On Oct. 9, the California Department of Education released the results of the 2018–19 Smarter Balanced English language arts/literacy and mathematics assessments. Given that these scores represent the fifth year of implementation, it is a good opportunity to reflect on the trends in California and opportunities and areas for schools, districts and county offices of education to focus on in the future.
Review statewide, county, district and school CAASPP scores
Outcomes for all students trending up but still not acceptable
While scores for all grades have been trending up over the past five years, there is still a lot of work to do to improve student outcomes. As seen in figures 1 and 2, nearly half or more students across each grade did not meet grade level standards in ELA or mathematics.
The good news is that there has been a positive upward trend every year. The challenge for every school, district and county office of education is in investing in strategies to speed up the pace of improvement. There are also examples of schools and districts that have seen considerable growth, meaning that there are pockets of innovation and opportunity from which school and district leaders can learn.
Achievement gaps persist
Opportunity gaps continue to lead to persistent achievement gaps that have either remained stagnant or only slightly narrowed over the past five years. These gaps show that far too many of California’s 6.2 million public school students are not being provided with the supports they need to meet their potential. Moreover, these gaps disproportionately impact students based on ethnicity, economic status, language status and disability status, among other characteristics.
In fact, tackling these achievement gaps is central to producing acceptable statewide outcomes for all students. To put this in perspective, one can focus on two groups that make up a majority of students in California:
1. Latinos make up 54 percent of California students, yet only 41 percent met or exceeded grade-level standards in ELA, compared to 65 percent of white students (a 25 percentage-point achievement gap). These gaps persist in math and are even wider when comparing African American and Native American students to their white peers.
2. Economically disadvantaged students make up 60 percent of California students, yet only 47 percent met or exceeded grade-level standards in ELA, compared to 71 percent of their wealthier peers (a 31 percentage-point achievement gap). These outcomes are similar in math.
While it is important to note that slight improvements for most student groups have been evident from year to year, the state must start to identify its Latino, African-American, Native American, economically disadvantaged, English learner, students with disabilities and other students that have not been historically served as well by the system as “high-potential students.” These underserved students deserve added attention by state, county, district and school leaders in order to invest in their potential and begin to see improved outcomes in the coming years.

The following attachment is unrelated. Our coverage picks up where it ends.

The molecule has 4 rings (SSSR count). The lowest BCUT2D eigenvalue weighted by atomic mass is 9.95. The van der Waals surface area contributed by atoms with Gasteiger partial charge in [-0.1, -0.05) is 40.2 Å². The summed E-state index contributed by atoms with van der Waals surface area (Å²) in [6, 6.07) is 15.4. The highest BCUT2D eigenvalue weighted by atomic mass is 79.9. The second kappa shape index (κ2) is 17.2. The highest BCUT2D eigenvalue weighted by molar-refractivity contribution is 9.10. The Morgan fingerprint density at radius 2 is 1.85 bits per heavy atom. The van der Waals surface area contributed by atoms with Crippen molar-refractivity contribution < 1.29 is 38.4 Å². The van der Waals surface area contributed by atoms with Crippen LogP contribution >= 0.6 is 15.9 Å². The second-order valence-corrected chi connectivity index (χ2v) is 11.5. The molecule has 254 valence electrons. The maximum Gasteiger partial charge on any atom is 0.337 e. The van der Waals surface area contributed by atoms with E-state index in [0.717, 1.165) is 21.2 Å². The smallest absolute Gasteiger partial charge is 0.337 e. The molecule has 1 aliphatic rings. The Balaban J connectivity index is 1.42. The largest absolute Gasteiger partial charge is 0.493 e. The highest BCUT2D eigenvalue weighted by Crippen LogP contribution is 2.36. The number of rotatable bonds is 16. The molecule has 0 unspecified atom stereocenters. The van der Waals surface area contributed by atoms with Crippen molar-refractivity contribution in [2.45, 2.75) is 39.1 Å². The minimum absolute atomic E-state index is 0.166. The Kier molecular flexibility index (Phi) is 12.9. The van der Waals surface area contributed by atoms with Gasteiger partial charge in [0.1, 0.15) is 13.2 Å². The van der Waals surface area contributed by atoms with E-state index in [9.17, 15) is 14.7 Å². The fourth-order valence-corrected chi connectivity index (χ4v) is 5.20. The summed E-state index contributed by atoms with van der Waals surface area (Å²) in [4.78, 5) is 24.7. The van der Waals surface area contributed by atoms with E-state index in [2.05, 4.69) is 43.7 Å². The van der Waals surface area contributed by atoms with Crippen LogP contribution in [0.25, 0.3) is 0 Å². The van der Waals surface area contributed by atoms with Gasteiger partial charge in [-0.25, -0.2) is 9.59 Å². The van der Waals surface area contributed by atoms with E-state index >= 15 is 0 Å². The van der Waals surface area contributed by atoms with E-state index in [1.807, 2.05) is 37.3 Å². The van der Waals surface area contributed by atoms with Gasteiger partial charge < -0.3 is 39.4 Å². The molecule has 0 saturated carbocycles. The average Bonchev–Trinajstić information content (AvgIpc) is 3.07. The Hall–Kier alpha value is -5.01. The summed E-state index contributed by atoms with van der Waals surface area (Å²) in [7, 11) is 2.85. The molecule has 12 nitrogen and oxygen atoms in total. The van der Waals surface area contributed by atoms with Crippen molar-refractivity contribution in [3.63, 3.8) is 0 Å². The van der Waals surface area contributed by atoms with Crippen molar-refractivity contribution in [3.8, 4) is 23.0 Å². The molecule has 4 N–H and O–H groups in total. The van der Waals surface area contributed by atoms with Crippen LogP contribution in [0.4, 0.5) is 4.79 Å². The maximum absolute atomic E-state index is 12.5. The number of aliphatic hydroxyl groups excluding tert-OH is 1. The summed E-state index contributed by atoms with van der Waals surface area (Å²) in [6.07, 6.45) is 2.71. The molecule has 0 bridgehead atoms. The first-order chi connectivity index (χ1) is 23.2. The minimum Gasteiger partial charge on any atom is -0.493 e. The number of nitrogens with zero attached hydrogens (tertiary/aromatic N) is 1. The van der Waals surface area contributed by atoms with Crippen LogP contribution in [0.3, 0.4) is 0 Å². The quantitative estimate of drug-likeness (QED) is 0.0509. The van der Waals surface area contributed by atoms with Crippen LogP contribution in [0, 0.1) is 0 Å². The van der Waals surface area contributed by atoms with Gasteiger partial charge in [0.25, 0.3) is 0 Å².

Student growth is still not measured in California, but that may change
In reflecting on the Common Core State Standards after the first five years of implementation, it is critical to also remember that scores from each year represent a snapshot of student performance. Therefore, they are useful at evaluating how a district is serving students in any given year, but not at evaluating growth in student performance from one year to the next. However, the State Board of Education has been evaluating options for a growth model, with the possibility of including it in the California School Dashboard as early as November 2020. This would bring California in line with the rest of the nation (except for Kansas), which currently calculate and report student outcomes with a growth model.
The need for Full and Fair Funding
The final thought to consider with the five years of CAASPP scores is that Full and Fair Funding will greatly help in supporting district improvement efforts. Yes, California public schools must do better at preparing students for college, career and life success, and at closing opportunity gaps. But at the same time, demands on public schools have increased over the past two decades, including new standards and mandates, the need to upgrade facilities, the demands of a global economy and increasing need for student social-emotional supports, to name a few. Unfortunately, increasing demands have not come with the necessary financial support from federal and state leaders.
It is for this reason that although it is important to recognize the challenge that these scores highlight, leaders, educators, parents and community members must also continue to push for Full and Fair Funding for California schools so that it moves from one of the lowest 10 states in per-student funding to one of the top 10 over the next decade.
To learn more about CSBA’s Full and Fair Funding campaign, visit www.fullandfairfunding.org.